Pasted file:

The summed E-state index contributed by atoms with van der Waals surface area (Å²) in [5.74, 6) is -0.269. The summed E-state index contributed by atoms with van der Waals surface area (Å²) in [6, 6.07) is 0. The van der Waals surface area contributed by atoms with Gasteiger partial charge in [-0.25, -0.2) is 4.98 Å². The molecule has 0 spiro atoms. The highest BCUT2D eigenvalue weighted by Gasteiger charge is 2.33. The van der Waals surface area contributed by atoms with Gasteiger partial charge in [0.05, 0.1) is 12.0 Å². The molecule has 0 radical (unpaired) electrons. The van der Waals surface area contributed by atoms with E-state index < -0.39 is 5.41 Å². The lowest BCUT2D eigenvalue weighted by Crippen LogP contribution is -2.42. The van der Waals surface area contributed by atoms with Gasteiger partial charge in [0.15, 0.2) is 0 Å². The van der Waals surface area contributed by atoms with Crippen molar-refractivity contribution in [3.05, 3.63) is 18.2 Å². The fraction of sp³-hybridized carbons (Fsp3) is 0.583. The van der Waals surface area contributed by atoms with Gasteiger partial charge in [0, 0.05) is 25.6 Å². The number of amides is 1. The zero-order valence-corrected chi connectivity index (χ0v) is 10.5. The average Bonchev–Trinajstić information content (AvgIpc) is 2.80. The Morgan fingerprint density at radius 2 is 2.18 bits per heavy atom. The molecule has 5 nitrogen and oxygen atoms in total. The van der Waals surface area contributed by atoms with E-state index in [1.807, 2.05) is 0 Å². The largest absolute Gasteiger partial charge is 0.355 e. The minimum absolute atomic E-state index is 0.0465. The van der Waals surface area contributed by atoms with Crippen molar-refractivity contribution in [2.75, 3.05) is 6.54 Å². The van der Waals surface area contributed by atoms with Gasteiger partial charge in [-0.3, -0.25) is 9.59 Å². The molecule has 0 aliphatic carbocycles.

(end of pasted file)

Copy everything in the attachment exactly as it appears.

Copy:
The summed E-state index contributed by atoms with van der Waals surface area (Å²) in [5.74, 6) is -0.269. The summed E-state index contributed by atoms with van der Waals surface area (Å²) in [6, 6.07) is 0. The van der Waals surface area contributed by atoms with Gasteiger partial charge in [-0.25, -0.2) is 4.98 Å². The molecule has 0 spiro atoms. The highest BCUT2D eigenvalue weighted by Gasteiger charge is 2.33. The van der Waals surface area contributed by atoms with Gasteiger partial charge in [0.05, 0.1) is 12.0 Å². The molecule has 0 radical (unpaired) electrons. The van der Waals surface area contributed by atoms with E-state index < -0.39 is 5.41 Å². The lowest BCUT2D eigenvalue weighted by Crippen LogP contribution is -2.42. The van der Waals surface area contributed by atoms with Gasteiger partial charge in [0.15, 0.2) is 0 Å². The van der Waals surface area contributed by atoms with Crippen molar-refractivity contribution in [3.05, 3.63) is 18.2 Å². The fraction of sp³-hybridized carbons (Fsp3) is 0.583. The van der Waals surface area contributed by atoms with Gasteiger partial charge in [0, 0.05) is 25.6 Å². The number of amides is 1. The zero-order valence-corrected chi connectivity index (χ0v) is 10.5. The average Bonchev–Trinajstić information content (AvgIpc) is 2.80. The Morgan fingerprint density at radius 2 is 2.18 bits per heavy atom. The molecule has 5 nitrogen and oxygen atoms in total. The van der Waals surface area contributed by atoms with E-state index in [1.807, 2.05) is 0 Å². The largest absolute Gasteiger partial charge is 0.355 e. The minimum absolute atomic E-state index is 0.0465. The van der Waals surface area contributed by atoms with Crippen molar-refractivity contribution in [2.75, 3.05) is 6.54 Å². The van der Waals surface area contributed by atoms with Gasteiger partial charge in [-0.3, -0.25) is 9.59 Å². The molecule has 0 aliphatic carbocycles.